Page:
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The Life Of A Lionette: Dancer Talks Overcoming Injury, Sisterhood, & Sidelines

When asked to describe her experience with the Penn State Lionettes Dance Team in only three words, junior Kelly Johnson answered quickly and without hesitation.

“Dream come true,” Johnson said. “When we were little girls, this is what we pictured… This is the epitome of what we all wanted to do.”

Beginning as a ballet dancer at just two years old, Johnson trained for 18 years and graduated from Dance Xtreme New York. After falling in love with the Lionettes at a dance clinic for high school students, she earned her spot on the team as a freshman in 2020.

Courtesy of Kelly Johnson

While most recognizable from gameday field dances, the Lionettes Dance Team is far more than what is seen by fans in Beaver Stadium. A tribe of 28 athletes, the team pursues excellence in its united passion while also forming an unbreakable sisterhood along the way.

“This isn’t anything solo… If we don’t work together, our team won’t succeed,” Johnson said. “We want the best for each other and want the best for our team.”

Since the Lionettes are also three-time national champions in the Universal Dance Association College Nationals, it’s clear that friendship lays the groundwork for success. In this multi-round competition at the highest level of collegiate dance in the country, the team goes head to head against other powerhouses, including Ohio State and Minnesota, in the Division 1A category.

They are set to compete again this upcoming weekend at the annual competition, beginning January 13 at Walt Disney World in Orlando, Florida. 

“We are different from other sports in that way…and a lot of people don’t know that because it’s only once a year,” Johnson said. “We compete these routines, so that is what we put our emphasis on and focus on throughout the season.”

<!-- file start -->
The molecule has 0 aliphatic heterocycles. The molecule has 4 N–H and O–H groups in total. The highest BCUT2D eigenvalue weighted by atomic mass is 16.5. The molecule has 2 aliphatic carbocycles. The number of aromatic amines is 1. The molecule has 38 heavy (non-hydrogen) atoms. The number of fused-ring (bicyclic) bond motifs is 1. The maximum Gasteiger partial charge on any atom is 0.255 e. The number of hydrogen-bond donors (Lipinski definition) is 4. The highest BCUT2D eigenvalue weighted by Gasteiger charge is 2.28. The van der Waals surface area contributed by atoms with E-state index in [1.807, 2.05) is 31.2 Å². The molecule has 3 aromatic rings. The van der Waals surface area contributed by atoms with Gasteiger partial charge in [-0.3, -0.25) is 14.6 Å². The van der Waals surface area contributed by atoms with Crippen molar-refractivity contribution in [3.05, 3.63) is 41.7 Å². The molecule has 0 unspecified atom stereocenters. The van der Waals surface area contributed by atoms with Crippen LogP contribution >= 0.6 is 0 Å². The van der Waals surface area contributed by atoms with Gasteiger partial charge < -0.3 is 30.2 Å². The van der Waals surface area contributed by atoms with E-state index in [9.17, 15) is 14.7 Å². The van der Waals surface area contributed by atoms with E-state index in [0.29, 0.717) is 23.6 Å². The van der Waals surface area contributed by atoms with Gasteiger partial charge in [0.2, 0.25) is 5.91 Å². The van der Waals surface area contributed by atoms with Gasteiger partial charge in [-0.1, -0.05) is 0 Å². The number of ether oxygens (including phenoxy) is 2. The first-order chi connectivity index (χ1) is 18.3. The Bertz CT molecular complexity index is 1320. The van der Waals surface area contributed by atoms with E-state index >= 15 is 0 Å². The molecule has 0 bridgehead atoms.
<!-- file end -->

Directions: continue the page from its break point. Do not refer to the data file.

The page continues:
Under the leadership of coach Jesse Hernandez, the team trains daily through various trainings that include lifting sessions, weeknight practices, and weekend rehearsals. Organized into squads labeled as blue, white, and silver, the team also demonstrates commitment by staying late during student breaks and returning early to the spring semester for the friends and family performance. 

In another unique aspect of the sport, the Lionettes also perfect a distinct style of dance called pom, a series of poses hit by dancers that allow unison for a dramatic and spirited effect. 

“It’s very sharp,” Johnson said. “It’s like hitting a wall with your arms as strong as you possibly can.”

Describing this specific style, Johnson also explained a piece of sisterhood in the life of a Lionette: the spiriting routines known to the team as sidelines. Matched up in pom style to classic Blue Band songs, sidelines are often choreographed by team members and recognizable to team alumni.

“One of the captains will call out ‘Cara’s’ or ‘Mary’s’ or ‘Haley’s’, and we’ll perform it during the games… It’s a big tradition,” Johnson said. “We all know them….and Lionettes from years and years and years ago will know them, too.”

The theme of calling out names also supports the team as the members cheer each other on during training.

“We’ll call out each others’ names if we know one of us is about to do something we’re struggling with,” she said. “Let’s say I’m having a hard time with this one jump, my friend will call out my name and say, ‘You got it, girl.’”

Passionate as ever, the Lionettes are empowered by each other’s energy both on and off the field. But as the result of an unfortunate accident at practice, Johnson found herself with a broken wing in her toughest challenge yet.

“I hyperextended my knee at the same time my ankle was rolling… I was really scared,” Johnson said. “I’ve never gotten injured and been like ‘I don’t think I can get up,’ but it was one of those moments.”

Awaiting the results of an MRI, Johnson was forced onto crutches by the painful knee injury and left unable to straighten her leg in September. She faced a fear unimaginable for a Lionette: losing an entire season of her sport with the risk of missing the national competition.